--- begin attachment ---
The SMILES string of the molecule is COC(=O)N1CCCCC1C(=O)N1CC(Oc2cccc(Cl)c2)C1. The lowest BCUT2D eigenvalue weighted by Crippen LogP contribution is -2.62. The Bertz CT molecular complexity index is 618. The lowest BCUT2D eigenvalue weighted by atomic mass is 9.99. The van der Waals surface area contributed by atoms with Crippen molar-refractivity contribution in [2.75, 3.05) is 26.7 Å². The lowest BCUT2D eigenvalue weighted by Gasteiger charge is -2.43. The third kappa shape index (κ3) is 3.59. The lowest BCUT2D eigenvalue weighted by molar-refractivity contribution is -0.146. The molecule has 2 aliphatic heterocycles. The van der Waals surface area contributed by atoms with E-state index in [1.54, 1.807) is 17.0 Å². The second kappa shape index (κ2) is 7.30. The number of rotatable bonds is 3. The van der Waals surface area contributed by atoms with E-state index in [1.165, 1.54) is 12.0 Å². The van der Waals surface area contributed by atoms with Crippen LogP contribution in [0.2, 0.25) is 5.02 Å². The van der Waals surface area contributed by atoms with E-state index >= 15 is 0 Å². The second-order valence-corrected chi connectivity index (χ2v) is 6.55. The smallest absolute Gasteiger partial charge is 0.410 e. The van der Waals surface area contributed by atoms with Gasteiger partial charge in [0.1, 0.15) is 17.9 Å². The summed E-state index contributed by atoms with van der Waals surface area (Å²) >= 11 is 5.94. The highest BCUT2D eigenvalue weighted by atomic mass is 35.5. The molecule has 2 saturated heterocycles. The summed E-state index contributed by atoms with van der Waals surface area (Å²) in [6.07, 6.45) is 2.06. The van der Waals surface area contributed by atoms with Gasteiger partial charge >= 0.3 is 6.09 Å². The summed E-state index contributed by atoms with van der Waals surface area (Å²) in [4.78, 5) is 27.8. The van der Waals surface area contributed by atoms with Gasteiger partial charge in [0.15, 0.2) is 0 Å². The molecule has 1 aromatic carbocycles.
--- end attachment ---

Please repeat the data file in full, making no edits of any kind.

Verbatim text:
The SMILES string of the molecule is COC(=O)N1CCCCC1C(=O)N1CC(Oc2cccc(Cl)c2)C1. The lowest BCUT2D eigenvalue weighted by Crippen LogP contribution is -2.62. The Bertz CT molecular complexity index is 618. The lowest BCUT2D eigenvalue weighted by atomic mass is 9.99. The van der Waals surface area contributed by atoms with Crippen molar-refractivity contribution in [2.75, 3.05) is 26.7 Å². The lowest BCUT2D eigenvalue weighted by Gasteiger charge is -2.43. The third kappa shape index (κ3) is 3.59. The lowest BCUT2D eigenvalue weighted by molar-refractivity contribution is -0.146. The molecule has 2 aliphatic heterocycles. The van der Waals surface area contributed by atoms with E-state index in [1.54, 1.807) is 17.0 Å². The second kappa shape index (κ2) is 7.30. The number of rotatable bonds is 3. The van der Waals surface area contributed by atoms with E-state index in [1.165, 1.54) is 12.0 Å². The van der Waals surface area contributed by atoms with Crippen LogP contribution in [0.2, 0.25) is 5.02 Å². The van der Waals surface area contributed by atoms with E-state index >= 15 is 0 Å². The second-order valence-corrected chi connectivity index (χ2v) is 6.55. The smallest absolute Gasteiger partial charge is 0.410 e. The van der Waals surface area contributed by atoms with Gasteiger partial charge in [0.1, 0.15) is 17.9 Å². The summed E-state index contributed by atoms with van der Waals surface area (Å²) >= 11 is 5.94. The highest BCUT2D eigenvalue weighted by atomic mass is 35.5. The molecule has 2 saturated heterocycles. The summed E-state index contributed by atoms with van der Waals surface area (Å²) in [6.07, 6.45) is 2.06. The van der Waals surface area contributed by atoms with Gasteiger partial charge >= 0.3 is 6.09 Å². The summed E-state index contributed by atoms with van der Waals surface area (Å²) in [4.78, 5) is 27.8. The van der Waals surface area contributed by atoms with Gasteiger partial charge in [0.15, 0.2) is 0 Å². The molecule has 1 aromatic carbocycles.